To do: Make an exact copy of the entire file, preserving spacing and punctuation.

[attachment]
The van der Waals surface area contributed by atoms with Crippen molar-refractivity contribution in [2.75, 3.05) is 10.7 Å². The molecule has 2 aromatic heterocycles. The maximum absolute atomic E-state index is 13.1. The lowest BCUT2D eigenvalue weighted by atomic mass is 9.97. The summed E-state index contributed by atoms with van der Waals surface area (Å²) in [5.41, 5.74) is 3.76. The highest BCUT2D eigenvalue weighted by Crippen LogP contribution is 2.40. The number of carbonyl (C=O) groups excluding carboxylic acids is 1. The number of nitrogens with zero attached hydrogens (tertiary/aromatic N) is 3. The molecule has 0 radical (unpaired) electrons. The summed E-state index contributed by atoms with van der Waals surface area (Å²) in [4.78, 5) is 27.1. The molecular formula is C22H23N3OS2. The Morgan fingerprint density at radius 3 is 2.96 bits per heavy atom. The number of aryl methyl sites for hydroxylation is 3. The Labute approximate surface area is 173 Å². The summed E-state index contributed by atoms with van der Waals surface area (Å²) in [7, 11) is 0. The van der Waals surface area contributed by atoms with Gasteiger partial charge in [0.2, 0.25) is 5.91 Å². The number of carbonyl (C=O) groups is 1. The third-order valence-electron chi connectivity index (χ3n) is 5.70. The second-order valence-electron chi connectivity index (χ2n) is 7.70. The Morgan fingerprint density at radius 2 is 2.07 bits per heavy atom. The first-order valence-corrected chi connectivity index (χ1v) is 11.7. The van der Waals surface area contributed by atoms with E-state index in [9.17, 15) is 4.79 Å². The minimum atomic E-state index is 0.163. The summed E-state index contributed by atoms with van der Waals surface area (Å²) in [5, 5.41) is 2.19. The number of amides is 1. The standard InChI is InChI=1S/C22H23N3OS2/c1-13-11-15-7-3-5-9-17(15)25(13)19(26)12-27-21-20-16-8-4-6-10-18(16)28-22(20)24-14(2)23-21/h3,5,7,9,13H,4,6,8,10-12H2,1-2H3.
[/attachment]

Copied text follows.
The van der Waals surface area contributed by atoms with Crippen molar-refractivity contribution in [2.75, 3.05) is 10.7 Å². The molecule has 2 aromatic heterocycles. The maximum absolute atomic E-state index is 13.1. The lowest BCUT2D eigenvalue weighted by atomic mass is 9.97. The summed E-state index contributed by atoms with van der Waals surface area (Å²) in [5.41, 5.74) is 3.76. The highest BCUT2D eigenvalue weighted by Crippen LogP contribution is 2.40. The number of carbonyl (C=O) groups excluding carboxylic acids is 1. The number of nitrogens with zero attached hydrogens (tertiary/aromatic N) is 3. The molecule has 0 radical (unpaired) electrons. The summed E-state index contributed by atoms with van der Waals surface area (Å²) in [4.78, 5) is 27.1. The molecular formula is C22H23N3OS2. The Morgan fingerprint density at radius 3 is 2.96 bits per heavy atom. The number of aryl methyl sites for hydroxylation is 3. The Labute approximate surface area is 173 Å². The summed E-state index contributed by atoms with van der Waals surface area (Å²) in [7, 11) is 0. The van der Waals surface area contributed by atoms with Gasteiger partial charge in [0.2, 0.25) is 5.91 Å². The number of carbonyl (C=O) groups is 1. The third-order valence-electron chi connectivity index (χ3n) is 5.70. The second-order valence-electron chi connectivity index (χ2n) is 7.70. The Morgan fingerprint density at radius 2 is 2.07 bits per heavy atom. The first-order valence-corrected chi connectivity index (χ1v) is 11.7. The van der Waals surface area contributed by atoms with E-state index in [9.17, 15) is 4.79 Å². The minimum atomic E-state index is 0.163. The summed E-state index contributed by atoms with van der Waals surface area (Å²) in [5, 5.41) is 2.19. The number of amides is 1. The standard InChI is InChI=1S/C22H23N3OS2/c1-13-11-15-7-3-5-9-17(15)25(13)19(26)12-27-21-20-16-8-4-6-10-18(16)28-22(20)24-14(2)23-21/h3,5,7,9,13H,4,6,8,10-12H2,1-2H3.